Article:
Judge Kennelly declined to exercise his authority to grant such relief, ruling that “permitting Metal Partners to make Stone’s individual claim moot in this manner would undermine the purposes of the class action device,” something the Seventh Circuit Court of Appeals has frowned upon. “By separating Stone’s interests from those of other potential class members, Metal Partners attempts to defeat a potential class action by satisfying only Stone’s individual claim. In this way, Metal Partners might perpetually evade a class action by making a similar motion for every representative plaintiff that comes forward.”

Because the court found that Stone’s individual claim would not be rendered moot, the class claims likewise remained active.

After reaching its conclusion, the court then added an alternative basis for its holding. “[E]ven if it were to rule that a defendant’s deposit of funds could render a plaintiff’s claims moot, Metal Partners’ proposed deposit would not do so here,” Judge Kennelly wrote. The defendant said it conducted an investigation and found nine potential faxes sent to the fax number Stone provided, which provided the basis for an estimate of Stone’s damages (9 x $1,500 = $13,500, jumping to $30,500 for a “significant cushion”).

But the parties disputed the number of unauthorized faxes, the court said, with Stone claiming that the number of faxes sent by Metal Partners is “unknown at this time.” “Because the Court cannot determine definitely whether this offer would provide complete relief on Stone’s individual claim, Metal Partners’ deposit of $30,500 cannot render moot either Stone’s individual claim or his class claims,” the court declared.

To read the opinion and order in Wendell H. Stone Company, Inc. v. Metal Partners Rebar LLC, click here.

Why it matters: TCPA defendants had looked with hope to the suggestion in Campbell-Ewald v. Gomez that a deposit of funds with the court pursuant to Rule 67 could moot a plaintiff’s claims. This Illinois federal court disagreed, thus foreclosing this strategy in that district. Whether this decision deters defendants in other districts around the country remains to be seen.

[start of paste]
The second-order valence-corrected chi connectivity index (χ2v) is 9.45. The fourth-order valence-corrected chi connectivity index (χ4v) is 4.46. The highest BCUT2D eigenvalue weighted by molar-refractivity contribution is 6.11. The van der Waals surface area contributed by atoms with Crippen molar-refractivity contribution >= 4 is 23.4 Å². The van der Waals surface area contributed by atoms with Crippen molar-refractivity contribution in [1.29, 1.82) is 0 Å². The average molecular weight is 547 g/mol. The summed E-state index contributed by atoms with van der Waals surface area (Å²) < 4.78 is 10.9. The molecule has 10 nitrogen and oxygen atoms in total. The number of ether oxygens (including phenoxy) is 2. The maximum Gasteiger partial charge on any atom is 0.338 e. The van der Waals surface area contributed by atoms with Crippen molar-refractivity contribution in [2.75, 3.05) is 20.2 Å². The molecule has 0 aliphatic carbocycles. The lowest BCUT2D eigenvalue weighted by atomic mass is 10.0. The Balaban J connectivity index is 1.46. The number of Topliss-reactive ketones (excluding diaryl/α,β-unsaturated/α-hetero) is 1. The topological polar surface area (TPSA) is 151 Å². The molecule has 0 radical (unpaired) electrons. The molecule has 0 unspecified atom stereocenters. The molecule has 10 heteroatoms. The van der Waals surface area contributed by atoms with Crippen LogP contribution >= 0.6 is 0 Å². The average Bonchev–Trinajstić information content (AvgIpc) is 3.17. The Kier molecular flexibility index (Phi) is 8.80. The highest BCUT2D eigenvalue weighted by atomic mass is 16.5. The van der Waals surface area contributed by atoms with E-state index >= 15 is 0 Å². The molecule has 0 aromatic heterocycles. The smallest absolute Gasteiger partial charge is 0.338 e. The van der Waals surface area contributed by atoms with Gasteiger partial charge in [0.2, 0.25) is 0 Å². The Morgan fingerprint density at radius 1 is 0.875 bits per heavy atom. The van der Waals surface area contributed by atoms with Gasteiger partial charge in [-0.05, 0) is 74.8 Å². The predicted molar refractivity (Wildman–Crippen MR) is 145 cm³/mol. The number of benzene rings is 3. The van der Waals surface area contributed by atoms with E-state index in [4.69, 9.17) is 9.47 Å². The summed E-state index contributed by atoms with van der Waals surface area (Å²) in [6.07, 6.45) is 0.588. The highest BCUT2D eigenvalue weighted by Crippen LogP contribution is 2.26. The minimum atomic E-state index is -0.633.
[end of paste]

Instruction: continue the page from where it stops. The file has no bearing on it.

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Latest TCPA Settlement Costs $14.5M

In the most recent multimillion-dollar settlement of a Telephone Consumer Protection Act class action, American Eagle Outfitters agreed to pay $14.5 million in a dispute over allegedly unsolicited text messages.

Four putative class actions against the national clothing retailer were consolidated in New York federal court. They alleged that American Eagle Outfitters relied on telemarketers that used an automatic telephone dialing system to send advertising texts on its behalf to consumers who had not provided prior express written consent.

After more than two years of litigation—including discovery and motion practice—the parties mediated an agreement. American Eagle agreed to pay a total of $14.5 million into a non-reversionary settlement fund that provided class counsel payments of up to $4,832,850 in fees and $111,943.80 in costs; administrative costs estimated between $408,000 and $647,000 and incentive awards to the four named plaintiffs of $10,000 each.

The remainder—approximately $8,768,206—will be distributed among the 618,289 potential class members who submit a valid and timely claim form. Based on a conservative claims rate range of 5 to 10 percent, the plaintiffs estimated that each class member will receive between $142 and $285. The parties designated the National Consumer Law Center as the recipient of any amounts remaining in the settlement fund after disbursements.